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Klin Padiatr. 2013 Sep;225(5):268-76. doi: 10.1055/s-0033-1351288. Epub 2013 Aug 26.

[Venous thromboembolism in adolescents associated with fourth-generation oral contraceptives].

[Article in German]

Author information

1
Department of Paediatrics and Adolescent Medicine, University Hospital Erlangen, Germany.

Abstract

Venous thromboembolism (VTE) is a rare, but feared adverse drug reaction of combined oral contraceptives. Modern oral contraceptives contain novel progestins, which are suspected of causing thrombotic events more frequently than well-known progestins. Drospirenone is one of those new fourth-generation progestins with antiandrogenic and antimineralocorticoid effects. Especially girls and young women do not only wish for contraception, but also for positive effects on skin and body weight. In the last decade, however, the safety of this progestin was often under discussion.A detailed literature search was conducted to obtain an overview of currently available data on the risk of VTE among girls and young women using drospirenone-containing contraceptives. It appears that drospirenone-containing contraceptives have a similar increase in risk as third-generation oral contraceptives and antiandrogens. Compared to second-generation contraceptives containing the progestin levonorgestrel there is an approximate 2-fold risk increase (1.0 to 2.8-fold) in women aged 10-55 years. Accurate data regarding the risk in the age group under 18 years are lacking. Nevertheless, the risk of VTE appears to be higher in young -women during the first months of treatment. Until more data for nov-el progestins are available and the safety profile is well defined well-studied second-generation oral contraceptives with low dose estrogen and better risk-benefit ratio should be preferred in young women. In any case, all patients should be comprehensively informed regarding the benefits and risks of each contraceptive method.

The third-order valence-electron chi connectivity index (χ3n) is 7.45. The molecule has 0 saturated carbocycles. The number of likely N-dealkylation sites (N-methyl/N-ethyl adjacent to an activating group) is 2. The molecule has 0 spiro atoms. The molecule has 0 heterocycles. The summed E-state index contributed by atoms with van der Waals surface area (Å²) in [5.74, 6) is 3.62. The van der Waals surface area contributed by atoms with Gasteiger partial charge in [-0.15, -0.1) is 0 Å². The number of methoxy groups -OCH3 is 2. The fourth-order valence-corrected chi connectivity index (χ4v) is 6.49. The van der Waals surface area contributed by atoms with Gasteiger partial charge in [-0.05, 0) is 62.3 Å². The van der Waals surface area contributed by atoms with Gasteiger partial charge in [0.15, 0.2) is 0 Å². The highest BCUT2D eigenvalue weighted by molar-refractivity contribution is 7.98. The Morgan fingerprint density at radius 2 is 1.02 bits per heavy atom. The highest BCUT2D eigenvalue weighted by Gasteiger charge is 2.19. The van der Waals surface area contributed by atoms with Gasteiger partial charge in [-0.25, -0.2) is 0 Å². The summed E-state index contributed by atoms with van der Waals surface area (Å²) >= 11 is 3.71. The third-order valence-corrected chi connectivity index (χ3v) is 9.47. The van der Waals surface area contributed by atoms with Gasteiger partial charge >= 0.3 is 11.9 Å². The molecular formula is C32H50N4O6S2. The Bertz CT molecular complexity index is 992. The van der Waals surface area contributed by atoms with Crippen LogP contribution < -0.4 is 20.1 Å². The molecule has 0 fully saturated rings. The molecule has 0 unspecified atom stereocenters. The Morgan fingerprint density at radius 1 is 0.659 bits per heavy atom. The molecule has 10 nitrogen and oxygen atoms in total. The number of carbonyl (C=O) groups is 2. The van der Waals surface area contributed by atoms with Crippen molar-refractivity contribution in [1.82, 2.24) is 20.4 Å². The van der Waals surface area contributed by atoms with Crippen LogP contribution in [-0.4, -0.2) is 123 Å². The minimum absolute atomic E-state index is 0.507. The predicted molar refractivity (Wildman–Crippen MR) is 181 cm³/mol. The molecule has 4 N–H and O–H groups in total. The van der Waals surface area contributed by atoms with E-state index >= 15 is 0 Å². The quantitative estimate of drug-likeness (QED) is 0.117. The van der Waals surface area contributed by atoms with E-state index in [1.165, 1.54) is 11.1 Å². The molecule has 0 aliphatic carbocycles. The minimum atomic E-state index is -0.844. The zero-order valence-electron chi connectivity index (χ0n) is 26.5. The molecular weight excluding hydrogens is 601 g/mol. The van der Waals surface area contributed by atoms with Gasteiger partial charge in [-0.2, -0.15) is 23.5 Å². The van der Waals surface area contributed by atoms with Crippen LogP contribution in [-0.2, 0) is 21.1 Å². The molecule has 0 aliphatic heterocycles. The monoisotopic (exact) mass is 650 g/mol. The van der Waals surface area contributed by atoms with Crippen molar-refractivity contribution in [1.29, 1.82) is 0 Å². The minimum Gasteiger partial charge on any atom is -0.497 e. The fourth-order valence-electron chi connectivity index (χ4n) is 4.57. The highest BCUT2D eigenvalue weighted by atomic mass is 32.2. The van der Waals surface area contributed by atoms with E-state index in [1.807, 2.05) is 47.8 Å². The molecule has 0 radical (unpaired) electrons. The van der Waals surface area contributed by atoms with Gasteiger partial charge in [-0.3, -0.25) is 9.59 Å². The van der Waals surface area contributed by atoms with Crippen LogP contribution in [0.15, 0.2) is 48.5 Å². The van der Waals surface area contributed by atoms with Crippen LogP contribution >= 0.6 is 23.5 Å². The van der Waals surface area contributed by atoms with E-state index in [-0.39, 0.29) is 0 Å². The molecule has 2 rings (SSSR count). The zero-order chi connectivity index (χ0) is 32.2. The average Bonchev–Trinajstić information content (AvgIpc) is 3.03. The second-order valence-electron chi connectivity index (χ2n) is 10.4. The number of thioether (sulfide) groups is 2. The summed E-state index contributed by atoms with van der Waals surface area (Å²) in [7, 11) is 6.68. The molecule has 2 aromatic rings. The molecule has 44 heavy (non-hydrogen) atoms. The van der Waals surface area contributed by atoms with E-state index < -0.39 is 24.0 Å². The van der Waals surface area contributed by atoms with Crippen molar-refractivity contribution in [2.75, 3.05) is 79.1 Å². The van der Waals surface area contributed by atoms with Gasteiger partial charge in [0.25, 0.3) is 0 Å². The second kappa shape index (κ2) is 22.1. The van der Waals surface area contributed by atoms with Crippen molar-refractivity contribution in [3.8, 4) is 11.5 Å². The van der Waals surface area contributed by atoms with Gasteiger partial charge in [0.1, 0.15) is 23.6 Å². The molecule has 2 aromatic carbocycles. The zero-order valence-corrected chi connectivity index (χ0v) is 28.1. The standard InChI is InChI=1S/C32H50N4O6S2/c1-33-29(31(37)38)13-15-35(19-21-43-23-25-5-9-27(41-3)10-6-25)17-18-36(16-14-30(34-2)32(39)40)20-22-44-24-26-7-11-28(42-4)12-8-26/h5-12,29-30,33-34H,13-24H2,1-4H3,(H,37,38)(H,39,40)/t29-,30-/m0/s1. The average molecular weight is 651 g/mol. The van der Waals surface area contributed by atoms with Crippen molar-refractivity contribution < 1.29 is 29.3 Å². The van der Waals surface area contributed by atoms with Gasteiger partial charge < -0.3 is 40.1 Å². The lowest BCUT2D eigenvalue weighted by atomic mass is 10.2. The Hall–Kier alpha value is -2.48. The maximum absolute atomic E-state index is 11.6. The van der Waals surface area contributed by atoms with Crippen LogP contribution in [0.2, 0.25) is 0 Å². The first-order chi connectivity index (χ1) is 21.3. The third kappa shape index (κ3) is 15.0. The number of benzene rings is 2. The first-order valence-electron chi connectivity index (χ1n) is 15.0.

PMID:
23979828
DOI:
10.1055/s-0033-1351288
[Indexed for MEDLINE]
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